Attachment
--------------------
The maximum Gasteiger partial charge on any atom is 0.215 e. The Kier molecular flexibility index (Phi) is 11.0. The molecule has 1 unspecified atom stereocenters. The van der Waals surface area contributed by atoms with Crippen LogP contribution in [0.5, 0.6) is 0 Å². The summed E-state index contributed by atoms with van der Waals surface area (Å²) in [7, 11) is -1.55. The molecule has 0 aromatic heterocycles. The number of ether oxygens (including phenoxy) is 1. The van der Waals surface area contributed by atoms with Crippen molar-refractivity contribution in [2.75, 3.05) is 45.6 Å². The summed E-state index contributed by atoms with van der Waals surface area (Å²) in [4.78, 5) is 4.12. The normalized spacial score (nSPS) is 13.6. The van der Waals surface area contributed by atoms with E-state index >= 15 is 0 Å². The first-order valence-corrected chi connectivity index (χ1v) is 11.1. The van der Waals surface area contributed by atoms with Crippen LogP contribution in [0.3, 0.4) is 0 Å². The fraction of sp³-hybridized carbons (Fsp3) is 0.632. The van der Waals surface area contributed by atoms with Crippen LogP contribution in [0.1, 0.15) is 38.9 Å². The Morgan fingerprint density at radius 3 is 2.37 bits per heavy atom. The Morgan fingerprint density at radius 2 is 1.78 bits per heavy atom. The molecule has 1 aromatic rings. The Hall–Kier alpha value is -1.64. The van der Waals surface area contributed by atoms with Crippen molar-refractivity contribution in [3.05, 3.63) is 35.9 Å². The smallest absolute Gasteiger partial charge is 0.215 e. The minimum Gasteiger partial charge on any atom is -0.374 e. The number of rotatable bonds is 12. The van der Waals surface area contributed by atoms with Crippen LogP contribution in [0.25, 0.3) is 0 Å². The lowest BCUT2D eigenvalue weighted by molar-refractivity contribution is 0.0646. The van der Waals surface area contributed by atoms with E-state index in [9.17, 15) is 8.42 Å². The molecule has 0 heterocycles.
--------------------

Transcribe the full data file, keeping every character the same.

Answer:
The maximum Gasteiger partial charge on any atom is 0.215 e. The Kier molecular flexibility index (Phi) is 11.0. The molecule has 1 unspecified atom stereocenters. The van der Waals surface area contributed by atoms with Crippen LogP contribution in [0.5, 0.6) is 0 Å². The summed E-state index contributed by atoms with van der Waals surface area (Å²) in [7, 11) is -1.55. The molecule has 0 aromatic heterocycles. The number of ether oxygens (including phenoxy) is 1. The van der Waals surface area contributed by atoms with Crippen molar-refractivity contribution in [2.75, 3.05) is 45.6 Å². The summed E-state index contributed by atoms with van der Waals surface area (Å²) in [4.78, 5) is 4.12. The normalized spacial score (nSPS) is 13.6. The van der Waals surface area contributed by atoms with E-state index >= 15 is 0 Å². The first-order valence-corrected chi connectivity index (χ1v) is 11.1. The van der Waals surface area contributed by atoms with Crippen LogP contribution in [0.3, 0.4) is 0 Å². The fraction of sp³-hybridized carbons (Fsp3) is 0.632. The van der Waals surface area contributed by atoms with Crippen LogP contribution in [0.1, 0.15) is 38.9 Å². The Morgan fingerprint density at radius 3 is 2.37 bits per heavy atom. The Morgan fingerprint density at radius 2 is 1.78 bits per heavy atom. The molecule has 1 aromatic rings. The Hall–Kier alpha value is -1.64. The van der Waals surface area contributed by atoms with Crippen molar-refractivity contribution in [3.05, 3.63) is 35.9 Å². The smallest absolute Gasteiger partial charge is 0.215 e. The minimum Gasteiger partial charge on any atom is -0.374 e. The number of rotatable bonds is 12. The van der Waals surface area contributed by atoms with Crippen LogP contribution in [0.25, 0.3) is 0 Å². The lowest BCUT2D eigenvalue weighted by molar-refractivity contribution is 0.0646. The van der Waals surface area contributed by atoms with E-state index in [9.17, 15) is 8.42 Å². The molecule has 0 heterocycles.